Pols Feb. 2nd Sunday, February 5, 2017 10:14 PM The U.S constitution(1787) • Attempts to design a limited self government • Limited government- protected liberty • Self government rule by the people • Sometimes conflicting Why limited government • Leaders are not angels(federalist No.51) • Human nature is self inherDon't forget about the age old question of What was the conflict between the large and small states and how was it resolved by the Great Compromise?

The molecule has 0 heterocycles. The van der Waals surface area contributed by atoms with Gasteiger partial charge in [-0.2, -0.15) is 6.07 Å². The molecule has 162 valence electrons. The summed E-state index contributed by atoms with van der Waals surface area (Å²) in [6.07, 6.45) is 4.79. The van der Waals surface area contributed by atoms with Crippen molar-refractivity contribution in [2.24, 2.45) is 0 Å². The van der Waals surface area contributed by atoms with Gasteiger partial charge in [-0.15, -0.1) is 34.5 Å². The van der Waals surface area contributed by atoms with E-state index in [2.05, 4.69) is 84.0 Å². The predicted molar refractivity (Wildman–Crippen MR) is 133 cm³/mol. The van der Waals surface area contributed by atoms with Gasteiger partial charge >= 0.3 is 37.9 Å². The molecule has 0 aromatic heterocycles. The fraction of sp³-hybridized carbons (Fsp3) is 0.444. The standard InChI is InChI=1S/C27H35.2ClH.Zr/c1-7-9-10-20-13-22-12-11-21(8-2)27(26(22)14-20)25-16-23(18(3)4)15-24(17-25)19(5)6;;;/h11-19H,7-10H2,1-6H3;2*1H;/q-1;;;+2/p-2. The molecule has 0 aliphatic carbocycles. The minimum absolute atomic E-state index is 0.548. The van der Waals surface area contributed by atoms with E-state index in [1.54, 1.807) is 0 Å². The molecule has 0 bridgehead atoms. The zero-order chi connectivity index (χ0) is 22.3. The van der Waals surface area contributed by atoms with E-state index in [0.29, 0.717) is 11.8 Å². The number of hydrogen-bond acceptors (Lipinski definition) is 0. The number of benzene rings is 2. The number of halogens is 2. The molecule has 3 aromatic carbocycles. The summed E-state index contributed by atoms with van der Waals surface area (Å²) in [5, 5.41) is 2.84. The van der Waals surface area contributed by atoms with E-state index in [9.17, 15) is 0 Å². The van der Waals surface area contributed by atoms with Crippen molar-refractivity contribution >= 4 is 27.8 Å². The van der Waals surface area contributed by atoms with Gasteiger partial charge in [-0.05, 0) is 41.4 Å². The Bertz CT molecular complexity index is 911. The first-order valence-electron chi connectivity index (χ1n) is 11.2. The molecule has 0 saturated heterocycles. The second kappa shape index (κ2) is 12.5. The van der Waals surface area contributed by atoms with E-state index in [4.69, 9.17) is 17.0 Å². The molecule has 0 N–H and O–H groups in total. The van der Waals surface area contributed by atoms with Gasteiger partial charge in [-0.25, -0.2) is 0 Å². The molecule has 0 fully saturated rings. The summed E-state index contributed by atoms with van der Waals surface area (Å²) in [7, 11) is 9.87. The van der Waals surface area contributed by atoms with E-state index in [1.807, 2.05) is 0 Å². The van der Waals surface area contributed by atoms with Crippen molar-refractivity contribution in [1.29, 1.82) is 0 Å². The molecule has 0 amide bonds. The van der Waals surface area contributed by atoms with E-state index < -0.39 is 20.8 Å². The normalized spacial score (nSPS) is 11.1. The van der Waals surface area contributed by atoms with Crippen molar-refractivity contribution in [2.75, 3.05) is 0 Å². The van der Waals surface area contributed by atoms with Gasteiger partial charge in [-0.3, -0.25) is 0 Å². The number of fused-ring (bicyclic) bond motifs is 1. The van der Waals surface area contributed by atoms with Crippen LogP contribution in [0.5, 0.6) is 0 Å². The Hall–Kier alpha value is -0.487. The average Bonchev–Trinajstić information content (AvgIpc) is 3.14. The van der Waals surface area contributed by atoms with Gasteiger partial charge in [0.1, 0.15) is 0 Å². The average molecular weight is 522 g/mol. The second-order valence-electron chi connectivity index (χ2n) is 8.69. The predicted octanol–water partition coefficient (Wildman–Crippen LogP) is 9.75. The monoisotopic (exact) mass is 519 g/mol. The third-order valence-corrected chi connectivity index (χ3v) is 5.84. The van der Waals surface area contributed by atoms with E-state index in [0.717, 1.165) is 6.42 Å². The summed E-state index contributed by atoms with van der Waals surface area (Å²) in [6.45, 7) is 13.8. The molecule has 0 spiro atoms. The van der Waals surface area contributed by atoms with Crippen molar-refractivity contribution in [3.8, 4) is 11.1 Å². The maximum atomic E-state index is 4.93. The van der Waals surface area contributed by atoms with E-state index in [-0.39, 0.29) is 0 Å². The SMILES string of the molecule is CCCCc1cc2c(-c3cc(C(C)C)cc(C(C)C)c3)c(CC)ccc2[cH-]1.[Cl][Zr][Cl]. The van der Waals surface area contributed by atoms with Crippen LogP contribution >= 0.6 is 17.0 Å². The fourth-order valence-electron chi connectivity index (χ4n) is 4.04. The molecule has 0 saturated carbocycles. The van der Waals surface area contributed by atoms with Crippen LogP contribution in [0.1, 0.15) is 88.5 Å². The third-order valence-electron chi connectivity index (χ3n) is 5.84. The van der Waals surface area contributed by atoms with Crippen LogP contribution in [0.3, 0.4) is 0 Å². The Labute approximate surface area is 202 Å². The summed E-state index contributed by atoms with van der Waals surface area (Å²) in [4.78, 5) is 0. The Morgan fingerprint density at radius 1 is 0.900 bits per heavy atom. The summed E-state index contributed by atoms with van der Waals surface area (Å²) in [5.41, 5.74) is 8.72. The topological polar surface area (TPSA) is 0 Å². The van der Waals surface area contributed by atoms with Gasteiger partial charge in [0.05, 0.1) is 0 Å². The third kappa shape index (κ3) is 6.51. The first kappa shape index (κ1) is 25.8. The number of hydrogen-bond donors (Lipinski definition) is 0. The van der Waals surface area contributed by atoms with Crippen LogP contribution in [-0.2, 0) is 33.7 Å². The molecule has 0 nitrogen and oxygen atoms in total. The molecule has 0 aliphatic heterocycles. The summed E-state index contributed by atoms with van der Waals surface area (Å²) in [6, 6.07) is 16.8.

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ited(federalist No.51) • "the mischief of factions" • Especially majority factions like parties( federalist No.10) • Suspicious of majority rule • Factions- groups of people who come together around a shared interest How is government limited • Denials of power • No ex-post facto laws • Habeas corpus • Constitutions difficult to amend Grants of power • Congress is enumerated or expressed powers • But necessary and proper clause • Check with power • Separation of powers (No.51) • More like separate institutions sharing power • A defense against tyranny • Ex. Pres trump signed executive order banning certain immigrants from U.S then a federal judges issues a stayFederalism • States have some power(federalist No.51) • The bill of rights(1791) • Individual civil liberties • Things government cannot do to us • Judicial review- not in constitution marbury vs madison(1803) • Judiciary can decide whether government can decide whether Gov. Acted constitutionally • Elections- ultimate check • Constitution also attempts to design a limited self government(limited popular rule) • Founders feared tyranny of the majority How is popular rule limited? • Democratic republic • Constitution is a republican remedy for the excess associated with democratic rule, indirect rule through representatives • Limits the power of the majority to safeguard minority rights and interests • Trustee, not delegate representation • Trustee- members of congress elected to use their own judgment in how they vote and act behalf of those elected them • Delegate- members of congress are elected to closely follow the wishes of those who elected them when they vote and act as your representative Chapter 3 02/08/17 Monday, February 13, 2017 11:26 AM The progressive era direct democracy • California is the model • Rejected idea of trustee in favor of delegate • Initiatives- citizens • Referendum-legislature • 17th amendment (1913) election of senators • Primary election- most significant reform- took selection of candidates from parties Chapter 3: federalism • Federalism- the balance of powers and responsibilities between the federal government and the states • Federalism result of political bargaining balance has changed over time • Other types: unitary (national sovereign) confederacy( states are sovereign) Constitution establishes federalism • 17 enumerated powers • Implied powers "necessary and proper clause" or elastic clause • Supremacy clause (art.6) • Constitution and law of US are supreme laws of land What about the states • Anti-federalists demanded constitutional amendment to protect states from encroachment by the federal government The 10th amendment • "the powers not delegated to the united states by the constitution, nor prohibited by it to the states are reserved to the states respectfully or all though people" • States powers thus called reserved powers • Still a vague concept • So, federalism changes over time National, state and concurrent powers National powers • National defense • Currency • Post office • Foreign affairs • Interstate commerce State powers • Chatter local governments • Education • Public safety • Registration and voting • Interstate commerce Concurrent powers • Lend and borrow money • Taxation • Law enforcement • Charter banks • Transportation 3 stages of Federalism 1. do whatever it takes to keep the union together- both national and states rights: 1789-1865 2. Dual federalism AND Lassiez faire capitalism 3. Cooperative federalism: 1937-tofay federalism always changing and evolvingFebruary 6th Monday, February 6, 2017 1:05 PM How is popular rule limited? • Different methods of selection • Staggered elections create different terms of office • Different constitutioncies (two people you rep.) • Rejection of direct democracy (the people vote directly) • Impossible to replace the elected government in one election • Founders created the government to avoid direct democracy The expansion of democracy Jefferson democracy • Champion of common people (moves toward more democracy) • The revolution of 1800 jefferson vs adams • The divide in government (republican/democrat) The era of jacksonian democracy • Champion of ordinary citizens • Presidential electors selected through popular vote • Fix electoral college, the ties between popular vote and electoral are not direct • Persuaded states to abolish property ownership to vote • Must own property to vote, was not supported which lead him to each state campaigning for it • Replaced "king caucus" with partly nominating conventions(1832) • Was the process In which the parties choose who ran for pres. • promoted "rotation of office" when president wins their politicians will move into office with them • Grass roots political party • -was built from the ground up • Powerful means of collective influence• Majority opinion more easily translated into public policy • Jacksons' most significant contribution to the expansion of democracy The era of jacksonian democracy continued • After 1840's, party bosses + political party machines • Bases worked with business to block regulation of trusts • Bosses used corporate money to elect favored candidates The party bosses ran who was elected 1. Bosses 2. Elected corporate America very abrupt 3. Voters funded the machines The expansion of democracy • The progressive era: early 1900's • The era that went after the system (corporate machines) • Tried to break the machines • Rejected idea of trustee in favor of delegate • initiatives- citizens • Referendum- legislature • The 17th amendment (1913) direct election of senators • Primary election- most significant reform • Took selection of candidates from parties Federalism Monday, February 13, 2017 11:43 AM In the news: federalism • Oroville dam: emergency spillway failed yesterday • 185,000 people evacuated • Roads closed from Durham to Yuba city • Public and private establishments closed • Extensive flooding Federal • Army corps of engineers • National guard • National weather service and NOAA State • CA department of water resources • Southern California water districts • CAL fire • Highway patrol • Caltrans Local • Butte county sheriff, government • Butte office of emergency services, Oroville • School district • Butte county office of education • Butte college The stages of federalism: An indestructible union(1789-1865) • The nationalist view and the states rights viewNationalist view( McCullough vs. Maryland 1819 • Implied powers • U.S power to tax, borrow and regulate currency, implied powers to establish national • (Hamilton and Jefferson disagreed) • Supremacy power to tax bank The states rights view • John C. Calhoun of S.C • The doctrine of Nullification The Dred Scott Decision(1857) • 6 justices said slaves are not property, not citizens • As property slaves could not be made free by virtue of place of residence • Led to split of democratic party in 1860 • 2 dems ran for president Stephen Douglas for north and John Breckenridge for the south • Republican Lincoln won 1860 election with 40% of vote • Lincolns election prompts southern states to secede • Civil war- nationalists States of federalism II: dual federalism and Laissezz Faire Capitalism( 1865-1957) • Dual(layer cake) federalism • The idea that a precise separation of national and state authority was possible and desirable 14th amendment(1868) • No state shall deny "life, liberty, or property without due process of law, nor deny to any person the equal protection of the laws • Designed to protect citizens especially blacks, from discriminating actions by the state governments • A new focus on equalityPlessy vs. Fergusson(1896) • "separate but equal" ruling • "if only one race be inferior to the other socially the constitution cannot put them on the same place • Allowed southern states to segregate races and undercut 14th amendment Judicial protection of business- Laissez Faire capitalism • Industrial revolution- large firms exploited markets and worked neither level of governments regulated business activity • 1886 supreme court rules- corporations are persons under 14th amendment Federalism continued Wednesday, February 15, 2017 8:28 PM Judicial protection of business- Laissez Faire capitalism • Industrial revolution- large firms exploited markets and worked neither level of governments regulated business activity • 1886 supreme court rules- corporations are persons under 14th amendment Supreme Court narrowly interpreted commerce clause Hammer v. Dagenhart (1918) • 1916 federal act banned interstate shipment of goods produced with child labor •Court invalidated law (judicial review) citing 10th Amendment -- only states could regulate factory practices, BUT . . Lochner v. New York (1905) • Court prevented state from regulating labor practices b/c business property rights protected under 14th Amendment. The Stages of Federalism III: National Authority Prevails (1937 - today) The Great Depression people turned to federal government • At first, Supreme Court ruled much of New Deal economic recovery unconstitutional, BUT . . . Switch of Supreme Courtʼs views . . .• FDR proposed “court packing” plan “switch in time saves nine” • resulted in great expansion of national authority - more focus on equality • For example . . . Garcia v. San Antonio Transit Authority (1985) • state and local governments must pay federal minimum wage and overtime (commerce clause). Federalism Today -- since 1937: Cooperative (marble cake) Federalism • national, state & local governments work together to solve problems • for example: Medicaid, Homeland Security, emergency management Fiscal Federalism • Federal gov has superior power to tax and borrow - you can move from state or local to avoid tax. • Federal funds run through state and local governments via federal categorical and block grants to states and locals Devolution: shift of power & responsibility from fed to state governments. • Especially since 1994: GOP Revolution. • But national authority & unfunded mandates • No Child Left Behind • Homeland SecurityWeek 1 Wednesday, January 25, 2017 10:09 AM Politics • Politics- the process through which society settles its conflicts and allocates resulting benefits and costs • Politics determines who's values will prevail • Those who prevail will have power • The distribution of power affects who wins and who loses in policy decisions Sources of political content • Scarcity of resources • CA water storage • Difference in values • The abortion debate Authority • The recognized right of officials to exercise power • Checks on government power in US • Division of authority- checks and balances • Fragmentation of governing authority-separation of powers • Popular sovereignty- elections Rules of the game in U.S Politics • Democracy- in US implies majority rule, also empowers groups(pluralism) and officials(authority) • Constitutionalism- lawful restrictions on government's power, insures rights and freedoms of minority • Capitalism/free market- separation of political and economic spheres What is Socialism?• Government has significant role overall • The economy • Owns some major industries • Provides minimum standard of living for all • US is a mixed economy capitalism + socialism Theories of power: who Governs? • Majoritarianism- majority rule • Pluralism- society's interest served through activities of groups • Elitism- rule by wealthy and influential; corporate power extensive in US • Bureaucratic rule- rule by appointed(not elected) officials Policy- • decision of government to pursue a particular course of action • The public policy process • Problem recognition- conditions in society become seen as policy problems • Policy formation- a policy or program is formulated or adopted • Policy implementation- adopted policy put in place and evaluatedWeek 2 Monday, January 30, 2017 3:31 PM Town Hall Assignment info • Opens Wednesday february 1st at 9am • Closes Monday feb 13 at 12pm Sources of U.S ideals • Thomas hobbes- levithan(1651) • Surrender freedom instate of nature to government of protection The social contract • John Locke- second treatsie on civil governemnt (1690) • Natural inalienable rights reatined under government • Jean Jacques Rousseau -social contract (1762) • People are soverign • Government by consent of the governed Declaration of independence • Call to revolution based on especially on Lockes Ideas Articles of confederation • 9 of 13 required to pass legislation • Amendment by unanimous approval of 13 states • With no power to tax, could not maintain military • Weak central authority- no president, no judicracy Collapse of Articles of confederation • Shays rebellion(1786) • Fear of anarchy widespread • 5 states called for constitutional convention to "revise" articles Constitutional convention 1787 • The great compromise • VA(large state) plan size determines congress size • NJ(small state) plan all equal• Bicameral legislature with different modes of representation • House of reps based on state size • Senate used equal representation Great compromise was great extortion • Equal representation in the senate • Us senate: most malapportioned -legislative body in any modern democracy in the world • Small states would not join unless equal representation • Not really a compromise ; large states got nothing and opposed because violated principles of equity and majority rule U.S Senate small state advantage • Senators representing minority of us have undo power • 4 state (NY,TX,FL,CA) have 26% of population but only 8 of 100 senators North-South Compromise • Tax imports not exports • No laws to end slavery until 1808 • States must return runaway slaves • 3/5 compromise for taxation and representation Ratification • ignored instructions to revise articles • The federalists • -federalists papers vs. anti federalists